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Senator proposes elections for West Virginia state education board

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March 14, 2013

West Virginia

By Phil Sletten

CHARLESTON, West Virginia: West Virginia State Senate Majority Leader John Unger (D) proposed making the membership of the state Board of Education elected positions. The Board is currently selected by the Governor of West Virginia for nine-year terms, with the approval of the state legislature. Members of the state Board of Education, per the West Virginia Constitution, have been appointed by the governor for the last 150 years.[1]

Unger's resolution would reduce the term length to six years and stagger elections, with three board members of the nine person board up each term. The districts would be determined by the state's Congressional district borders. The resolution would be put before voters on the 2014 ballot, and if approved, the first round of Board elections would be in 2016.[1]

Unger, who has been a critic of parts of Democratic Governor Earl Ray Tomblin's education reform package, considers this overhaul part of a broader movement to improve the state's education system and improve accountability.[1] Unger's resolution was referred to the Finance Committee and the Judiciary Committee by Senate President Jeffrey Kessler (D).[2]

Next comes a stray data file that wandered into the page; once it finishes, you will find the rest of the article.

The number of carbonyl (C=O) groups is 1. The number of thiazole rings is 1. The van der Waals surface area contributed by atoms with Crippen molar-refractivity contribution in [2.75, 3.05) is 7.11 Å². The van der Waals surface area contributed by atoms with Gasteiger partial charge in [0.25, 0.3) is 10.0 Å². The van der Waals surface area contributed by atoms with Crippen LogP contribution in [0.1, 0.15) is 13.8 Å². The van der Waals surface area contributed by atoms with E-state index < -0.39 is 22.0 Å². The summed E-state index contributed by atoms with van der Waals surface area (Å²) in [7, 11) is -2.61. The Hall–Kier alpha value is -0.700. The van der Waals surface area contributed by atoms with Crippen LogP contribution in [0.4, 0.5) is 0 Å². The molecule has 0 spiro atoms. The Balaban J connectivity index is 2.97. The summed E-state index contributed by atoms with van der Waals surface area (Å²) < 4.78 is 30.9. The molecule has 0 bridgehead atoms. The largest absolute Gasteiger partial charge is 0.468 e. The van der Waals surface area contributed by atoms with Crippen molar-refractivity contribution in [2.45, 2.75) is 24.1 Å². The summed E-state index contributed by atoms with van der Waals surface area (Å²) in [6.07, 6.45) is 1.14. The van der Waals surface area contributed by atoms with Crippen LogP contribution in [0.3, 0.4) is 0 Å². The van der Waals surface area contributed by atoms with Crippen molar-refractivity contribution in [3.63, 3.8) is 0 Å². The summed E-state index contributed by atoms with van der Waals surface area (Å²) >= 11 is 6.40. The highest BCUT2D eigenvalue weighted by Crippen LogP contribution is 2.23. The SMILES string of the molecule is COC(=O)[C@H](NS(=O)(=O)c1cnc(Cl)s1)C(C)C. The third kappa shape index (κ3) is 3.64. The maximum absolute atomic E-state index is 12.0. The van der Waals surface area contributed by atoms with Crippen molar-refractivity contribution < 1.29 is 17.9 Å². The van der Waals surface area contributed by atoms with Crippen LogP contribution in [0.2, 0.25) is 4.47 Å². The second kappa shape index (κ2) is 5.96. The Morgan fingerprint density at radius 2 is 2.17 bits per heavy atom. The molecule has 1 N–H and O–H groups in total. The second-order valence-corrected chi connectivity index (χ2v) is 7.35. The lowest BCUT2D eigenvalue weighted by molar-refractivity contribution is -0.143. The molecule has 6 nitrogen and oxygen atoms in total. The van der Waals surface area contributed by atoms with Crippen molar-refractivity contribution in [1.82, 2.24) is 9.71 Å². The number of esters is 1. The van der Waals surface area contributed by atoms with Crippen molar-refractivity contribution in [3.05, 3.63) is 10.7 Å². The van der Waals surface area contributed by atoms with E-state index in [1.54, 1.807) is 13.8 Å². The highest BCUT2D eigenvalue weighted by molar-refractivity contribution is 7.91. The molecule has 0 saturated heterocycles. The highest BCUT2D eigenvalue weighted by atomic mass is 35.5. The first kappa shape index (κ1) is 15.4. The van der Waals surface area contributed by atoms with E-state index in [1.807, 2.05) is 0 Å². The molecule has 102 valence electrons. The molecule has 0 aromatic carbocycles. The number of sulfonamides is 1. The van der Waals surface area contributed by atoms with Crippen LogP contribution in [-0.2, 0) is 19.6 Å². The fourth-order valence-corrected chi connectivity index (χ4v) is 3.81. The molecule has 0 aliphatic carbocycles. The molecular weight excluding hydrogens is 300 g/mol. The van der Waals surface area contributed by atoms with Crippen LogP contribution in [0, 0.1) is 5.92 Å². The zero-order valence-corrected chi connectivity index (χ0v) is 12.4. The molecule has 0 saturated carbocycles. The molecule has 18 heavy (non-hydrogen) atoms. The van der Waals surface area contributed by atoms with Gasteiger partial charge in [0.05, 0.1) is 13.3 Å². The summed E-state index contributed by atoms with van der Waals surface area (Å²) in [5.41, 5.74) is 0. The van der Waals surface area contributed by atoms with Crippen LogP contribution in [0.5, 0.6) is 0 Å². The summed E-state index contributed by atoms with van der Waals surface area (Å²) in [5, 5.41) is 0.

Opponents of the resolution, including Board President L. Wade Linger Jr., argue that state board members should be selected for their expertise. Requiring the positions to be elected, even in nonpartisan elections, would force state Board members to behave more like politicians, and some members who would be good public servants on the Board would not run for the office.[1]

According to The Charleston Daily Mail, governors in 33 states have the power to appoint state board of education members, and 14 of those states require legislative approval for those appointees. The state legislatures appoint the state boards in New York and South Carolina, and appointments are mixed between a combination of the legislature, the governor, and voters in Louisiana, Mississippi, Nevada, and Ohio. Only four states hold nonpartisan elections for their state board of education members.[1]

This resolution comes as the West Virginia teacher's union criticized the state Board of Education for spending on extensive state bureaucracy amid proposals for budget constraints that would affect teachers. The Board decided to add a paid staff member at a recent meeting.[3]

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